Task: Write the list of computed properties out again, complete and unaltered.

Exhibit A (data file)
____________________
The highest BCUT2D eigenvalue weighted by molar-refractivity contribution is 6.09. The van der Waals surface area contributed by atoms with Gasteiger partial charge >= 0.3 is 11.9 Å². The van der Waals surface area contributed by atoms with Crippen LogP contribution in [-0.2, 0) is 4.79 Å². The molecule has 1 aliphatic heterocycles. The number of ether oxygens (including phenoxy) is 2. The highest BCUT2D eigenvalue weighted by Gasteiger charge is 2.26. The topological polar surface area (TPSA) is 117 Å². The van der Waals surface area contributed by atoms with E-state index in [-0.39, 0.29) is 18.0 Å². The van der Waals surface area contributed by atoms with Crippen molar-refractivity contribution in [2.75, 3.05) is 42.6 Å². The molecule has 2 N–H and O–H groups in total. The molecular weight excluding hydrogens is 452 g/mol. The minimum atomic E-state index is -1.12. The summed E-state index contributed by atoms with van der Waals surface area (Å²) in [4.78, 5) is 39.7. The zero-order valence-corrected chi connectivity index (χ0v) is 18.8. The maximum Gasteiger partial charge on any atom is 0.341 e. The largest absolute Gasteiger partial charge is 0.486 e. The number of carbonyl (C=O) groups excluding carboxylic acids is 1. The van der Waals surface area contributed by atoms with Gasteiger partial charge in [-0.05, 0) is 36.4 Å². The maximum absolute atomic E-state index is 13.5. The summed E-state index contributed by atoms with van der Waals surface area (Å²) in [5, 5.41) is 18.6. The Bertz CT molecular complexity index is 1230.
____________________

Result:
The highest BCUT2D eigenvalue weighted by molar-refractivity contribution is 6.09. The van der Waals surface area contributed by atoms with Gasteiger partial charge >= 0.3 is 11.9 Å². The van der Waals surface area contributed by atoms with Crippen LogP contribution in [-0.2, 0) is 4.79 Å². The molecule has 1 aliphatic heterocycles. The number of ether oxygens (including phenoxy) is 2. The highest BCUT2D eigenvalue weighted by Gasteiger charge is 2.26. The topological polar surface area (TPSA) is 117 Å². The van der Waals surface area contributed by atoms with E-state index in [-0.39, 0.29) is 18.0 Å². The van der Waals surface area contributed by atoms with Crippen molar-refractivity contribution in [2.75, 3.05) is 42.6 Å². The molecule has 2 N–H and O–H groups in total. The molecular weight excluding hydrogens is 452 g/mol. The minimum atomic E-state index is -1.12. The summed E-state index contributed by atoms with van der Waals surface area (Å²) in [4.78, 5) is 39.7. The zero-order valence-corrected chi connectivity index (χ0v) is 18.8. The maximum Gasteiger partial charge on any atom is 0.341 e. The largest absolute Gasteiger partial charge is 0.486 e. The number of carbonyl (C=O) groups excluding carboxylic acids is 1. The van der Waals surface area contributed by atoms with Gasteiger partial charge in [-0.05, 0) is 36.4 Å². The maximum absolute atomic E-state index is 13.5. The summed E-state index contributed by atoms with van der Waals surface area (Å²) in [5, 5.41) is 18.6. The Bertz CT molecular complexity index is 1230.